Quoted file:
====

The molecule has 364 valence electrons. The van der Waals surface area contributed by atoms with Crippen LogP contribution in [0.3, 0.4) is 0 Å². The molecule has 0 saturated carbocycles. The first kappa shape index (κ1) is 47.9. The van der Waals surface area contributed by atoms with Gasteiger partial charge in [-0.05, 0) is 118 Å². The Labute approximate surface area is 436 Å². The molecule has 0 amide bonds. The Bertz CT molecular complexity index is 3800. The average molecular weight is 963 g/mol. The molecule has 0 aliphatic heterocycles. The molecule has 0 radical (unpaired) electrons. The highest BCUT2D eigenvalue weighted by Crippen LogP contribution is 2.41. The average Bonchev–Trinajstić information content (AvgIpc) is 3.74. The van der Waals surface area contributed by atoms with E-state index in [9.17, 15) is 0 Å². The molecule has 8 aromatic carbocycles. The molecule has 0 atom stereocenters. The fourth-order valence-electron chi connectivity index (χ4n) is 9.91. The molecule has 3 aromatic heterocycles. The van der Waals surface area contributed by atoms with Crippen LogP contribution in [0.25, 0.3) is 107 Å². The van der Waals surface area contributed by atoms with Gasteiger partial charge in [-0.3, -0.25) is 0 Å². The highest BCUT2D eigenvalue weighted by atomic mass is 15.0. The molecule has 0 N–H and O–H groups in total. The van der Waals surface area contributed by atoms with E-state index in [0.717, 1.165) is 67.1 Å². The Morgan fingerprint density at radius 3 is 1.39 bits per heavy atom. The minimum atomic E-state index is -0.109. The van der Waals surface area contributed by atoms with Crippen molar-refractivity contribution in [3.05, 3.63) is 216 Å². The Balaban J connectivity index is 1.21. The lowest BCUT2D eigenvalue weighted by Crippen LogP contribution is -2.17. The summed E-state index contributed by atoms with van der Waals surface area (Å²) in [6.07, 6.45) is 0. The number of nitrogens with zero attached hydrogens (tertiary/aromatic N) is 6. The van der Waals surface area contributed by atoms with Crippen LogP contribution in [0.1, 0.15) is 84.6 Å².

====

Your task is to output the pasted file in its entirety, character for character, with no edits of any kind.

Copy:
The molecule has 364 valence electrons. The van der Waals surface area contributed by atoms with Crippen LogP contribution in [0.3, 0.4) is 0 Å². The molecule has 0 saturated carbocycles. The first kappa shape index (κ1) is 47.9. The van der Waals surface area contributed by atoms with Gasteiger partial charge in [-0.05, 0) is 118 Å². The Labute approximate surface area is 436 Å². The molecule has 0 amide bonds. The Bertz CT molecular complexity index is 3800. The average molecular weight is 963 g/mol. The molecule has 0 aliphatic heterocycles. The molecule has 0 radical (unpaired) electrons. The highest BCUT2D eigenvalue weighted by Crippen LogP contribution is 2.41. The average Bonchev–Trinajstić information content (AvgIpc) is 3.74. The van der Waals surface area contributed by atoms with E-state index in [9.17, 15) is 0 Å². The molecule has 8 aromatic carbocycles. The molecule has 0 atom stereocenters. The fourth-order valence-electron chi connectivity index (χ4n) is 9.91. The molecule has 3 aromatic heterocycles. The van der Waals surface area contributed by atoms with Crippen LogP contribution in [0.25, 0.3) is 107 Å². The van der Waals surface area contributed by atoms with Gasteiger partial charge in [-0.3, -0.25) is 0 Å². The highest BCUT2D eigenvalue weighted by atomic mass is 15.0. The molecule has 0 N–H and O–H groups in total. The van der Waals surface area contributed by atoms with E-state index in [0.717, 1.165) is 67.1 Å². The Morgan fingerprint density at radius 3 is 1.39 bits per heavy atom. The minimum atomic E-state index is -0.109. The van der Waals surface area contributed by atoms with Crippen molar-refractivity contribution in [3.05, 3.63) is 216 Å². The Balaban J connectivity index is 1.21. The lowest BCUT2D eigenvalue weighted by Crippen LogP contribution is -2.17. The summed E-state index contributed by atoms with van der Waals surface area (Å²) in [6.07, 6.45) is 0. The number of nitrogens with zero attached hydrogens (tertiary/aromatic N) is 6. The van der Waals surface area contributed by atoms with Crippen LogP contribution in [0.1, 0.15) is 84.6 Å².